For the Class 1 vehicles, the worldwide harmonized light-duty test cycle (WLTC) test is composed of three parts representing the driving conditions with two low and medium speed (Figure 5a). Its maximum value is 49.1 and 64.4 km/h, respectively. The average speed in the entire cycle is 33.3 km/h (counted without vehicle stationary) or 26.8 km/h including the vehicle stops that total 21.1% of the entire test duration. The test designed for Class 2 vehicles has an additional phase representing high speeds (Figure 5b). Its total time amounts to 1800 s and the vehicle covers a distance of 22.649 km. The values of the maximum and average speeds are different than those of the Class 1 vehicles. The most complex is the WLTC test for Class 3 vehicles (Figure 5c). It is composed of four phases. In the final part of the test, the vehicle develops a speed of 131.3 km/h [22]. In relation to the NEDC test, it is a 10% increase. The total WLTC test time for this class of vehicles is 1800 s. Comparing the WLTC test with the NEDC one, we can see a fundamental difference related to the velocity curve—the NEDC test is composed of repeated segments, while the WLTC tests have different velocity profiles that are a representation of the actual driving cycle. High variability of acceleration is a characteristic of these tests compared to the NEDC test of constant accelerations (Table 1).

Figure 5.

Curves of the WLTC driving cycle for vehicles: (a) Class 1, (b) Class 2, and (c) Class 3 [21].

NEDCWLTC Class 1WLTC Class 2WLTC Class 3
Time [s]1180161118001800
Distance [m]11,02311,42822,64923,262
Share of vehicle stationary [%]3321.115.813.4
Maximum speed [km/h]12064.4123.1131.4
Average speed [km/h]33.626.850.451.8
Maximum acceleration [m/s2]10.760.961.58

Table 1.

Characteristics of the NEDC and WLTC emission tests [20, 21].

The work area of a combustion engine in the emission homologation tests is much smaller than the area occurring under actual operation (Figure 6). For this reason, an introduction of new methods of exhaust emissions measurements to the existing test procedures was proposed (real driving emissions). Portable emission measurement equipment will be used for this purpose (PEMS). On 10 March 2016, an EU Regulation—(UE) 2016/427 [23] was published containing a detailed description of the performance of these measurements for PC and LDV vehicles.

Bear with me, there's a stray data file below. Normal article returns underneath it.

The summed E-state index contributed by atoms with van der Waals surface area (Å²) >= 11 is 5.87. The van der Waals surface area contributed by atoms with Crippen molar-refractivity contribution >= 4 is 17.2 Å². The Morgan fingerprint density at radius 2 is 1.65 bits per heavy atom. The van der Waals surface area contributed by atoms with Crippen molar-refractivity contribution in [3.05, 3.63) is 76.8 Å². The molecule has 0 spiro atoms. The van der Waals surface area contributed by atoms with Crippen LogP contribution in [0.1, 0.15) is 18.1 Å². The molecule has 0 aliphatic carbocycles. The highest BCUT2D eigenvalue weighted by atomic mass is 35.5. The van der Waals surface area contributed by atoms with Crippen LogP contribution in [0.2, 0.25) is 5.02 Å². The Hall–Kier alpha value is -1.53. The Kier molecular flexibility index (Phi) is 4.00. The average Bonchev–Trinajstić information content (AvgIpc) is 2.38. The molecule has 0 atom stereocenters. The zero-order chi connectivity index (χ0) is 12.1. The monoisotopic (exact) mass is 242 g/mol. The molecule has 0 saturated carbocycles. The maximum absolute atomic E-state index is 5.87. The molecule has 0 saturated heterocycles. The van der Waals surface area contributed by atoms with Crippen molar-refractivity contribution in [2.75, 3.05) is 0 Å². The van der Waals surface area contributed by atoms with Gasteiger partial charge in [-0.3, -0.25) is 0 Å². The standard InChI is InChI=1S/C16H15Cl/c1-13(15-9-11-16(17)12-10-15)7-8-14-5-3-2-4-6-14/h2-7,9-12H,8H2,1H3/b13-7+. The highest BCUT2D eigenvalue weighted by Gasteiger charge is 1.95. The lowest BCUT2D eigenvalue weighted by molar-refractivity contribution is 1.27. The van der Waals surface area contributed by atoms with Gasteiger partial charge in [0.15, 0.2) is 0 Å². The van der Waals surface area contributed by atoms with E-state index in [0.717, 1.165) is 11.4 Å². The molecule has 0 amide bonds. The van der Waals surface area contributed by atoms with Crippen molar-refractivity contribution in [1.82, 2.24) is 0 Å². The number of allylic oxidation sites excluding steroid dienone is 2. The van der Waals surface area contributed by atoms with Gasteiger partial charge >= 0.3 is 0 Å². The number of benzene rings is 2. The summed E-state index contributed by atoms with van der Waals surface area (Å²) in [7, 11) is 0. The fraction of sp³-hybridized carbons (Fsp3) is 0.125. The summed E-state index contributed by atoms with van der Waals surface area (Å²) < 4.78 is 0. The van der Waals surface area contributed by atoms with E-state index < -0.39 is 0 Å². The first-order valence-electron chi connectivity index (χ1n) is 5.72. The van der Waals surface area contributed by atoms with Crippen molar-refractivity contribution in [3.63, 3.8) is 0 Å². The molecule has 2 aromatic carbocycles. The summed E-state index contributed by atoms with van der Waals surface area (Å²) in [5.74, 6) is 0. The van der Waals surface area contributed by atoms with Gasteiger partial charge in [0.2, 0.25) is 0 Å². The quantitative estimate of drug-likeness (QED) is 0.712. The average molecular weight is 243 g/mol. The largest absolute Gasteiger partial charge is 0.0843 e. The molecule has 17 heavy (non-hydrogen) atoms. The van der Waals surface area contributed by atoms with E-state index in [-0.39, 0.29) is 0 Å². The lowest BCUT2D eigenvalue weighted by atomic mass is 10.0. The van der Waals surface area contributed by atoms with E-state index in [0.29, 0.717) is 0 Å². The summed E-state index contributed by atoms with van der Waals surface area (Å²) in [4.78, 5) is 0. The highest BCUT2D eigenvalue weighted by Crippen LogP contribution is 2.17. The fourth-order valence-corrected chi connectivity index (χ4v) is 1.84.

Figure 6.

Engine parameters in different emission tests [22].

4. Tests of PC and LDV vehicles

4.1. Characteristics of the research objects and testing methods

Two vehicles were selected for the evaluation of the start-stop system. Vehicle A was fitted with a turbocharged gasoline engine of the displacement of 0.9 dm3, fitted with a three-way catalytic converter (Table 2 and Figure 7). The engine was characterized with a volumetric power output index of 70.8 kW/dm3. Vehicle B was fitted with a diesel engine of the displacement of 3.0 dm3. In this case, the volumetric power output index amounted to 58.7 kW/dm3 and was lower by 17% than the index of vehicle A. The engine of this vehicle was fitted with a diesel oxidation catalyst (DOC) and a diesel particulate filter.

ParameterVehicle AVehicle B
Type of ignitionSpark ignitionCompress ignition
Engine displacement0.9 dm33.0 dm3
Cylinder number and arrangementStraight—2V—6
Maximum torque145 N m @ 1800 rpm550 N m @ 2000–2250 rpm
Volumetric power output index70.8 kW/dm358.7 kW/dm3
Injection systemMPICommon rail
AspirationTurbochargerTurbocharger
Aftertreatment systemTWCEGR, DPF, DOC
Type of transmissionAutomaticAutomatic

Table 2.

Characteristics of the tested objects.

Figure 7.

The tested objects ready for the on-road exhaust emissions tests.

4.2. Testing methods

Exhaust emission tests (CO2, NOx, CO, and THC) were performed under real operating conditions of the vehicle in traffic in the Poznań city. The vehicle route during the tests has been shown in Figure 8.

Figure 8.

The road used for the exhaust emission testing (marked with red line) [created by GPSVisualizer.com].

The length of the route was 12.71 km. It was diversified and included a typical urban portion and an extra-urban portion where it was possible to drive at highway speeds (with a maximum speed of 120 km/h). The extra-urban portion was 5.5 km long. As shown in Figure 8, the length of the vehicle route during the road test was similar to that of the NEDC test [3]. The driving time in the road tests of approximately 1200 s was similar to that of the NEDC test.

4.3. Analysis of the exhaust emissions from LDV vehicles